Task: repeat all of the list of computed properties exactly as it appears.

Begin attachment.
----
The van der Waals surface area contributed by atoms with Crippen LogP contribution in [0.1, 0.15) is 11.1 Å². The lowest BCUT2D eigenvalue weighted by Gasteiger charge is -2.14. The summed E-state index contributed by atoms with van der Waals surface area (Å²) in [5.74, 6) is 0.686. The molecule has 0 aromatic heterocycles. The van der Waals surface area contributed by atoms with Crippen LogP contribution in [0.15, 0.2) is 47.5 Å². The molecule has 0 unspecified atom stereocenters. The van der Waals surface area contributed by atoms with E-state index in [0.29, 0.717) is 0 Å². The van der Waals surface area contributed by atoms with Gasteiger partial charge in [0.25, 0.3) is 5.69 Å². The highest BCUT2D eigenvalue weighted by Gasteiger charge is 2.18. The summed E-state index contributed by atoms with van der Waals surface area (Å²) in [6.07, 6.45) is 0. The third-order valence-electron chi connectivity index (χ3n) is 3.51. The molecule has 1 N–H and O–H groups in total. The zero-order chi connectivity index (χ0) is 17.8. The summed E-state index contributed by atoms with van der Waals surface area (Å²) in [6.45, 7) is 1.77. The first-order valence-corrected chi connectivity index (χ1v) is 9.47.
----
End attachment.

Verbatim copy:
The van der Waals surface area contributed by atoms with Crippen LogP contribution in [0.1, 0.15) is 11.1 Å². The lowest BCUT2D eigenvalue weighted by Gasteiger charge is -2.14. The summed E-state index contributed by atoms with van der Waals surface area (Å²) in [5.74, 6) is 0.686. The molecule has 0 aromatic heterocycles. The van der Waals surface area contributed by atoms with Crippen LogP contribution in [0.15, 0.2) is 47.5 Å². The molecule has 0 unspecified atom stereocenters. The van der Waals surface area contributed by atoms with E-state index in [0.29, 0.717) is 0 Å². The van der Waals surface area contributed by atoms with Gasteiger partial charge in [0.25, 0.3) is 5.69 Å². The highest BCUT2D eigenvalue weighted by Gasteiger charge is 2.18. The summed E-state index contributed by atoms with van der Waals surface area (Å²) in [6.07, 6.45) is 0. The third-order valence-electron chi connectivity index (χ3n) is 3.51. The molecule has 1 N–H and O–H groups in total. The zero-order chi connectivity index (χ0) is 17.8. The summed E-state index contributed by atoms with van der Waals surface area (Å²) in [6.45, 7) is 1.77. The first-order valence-corrected chi connectivity index (χ1v) is 9.47.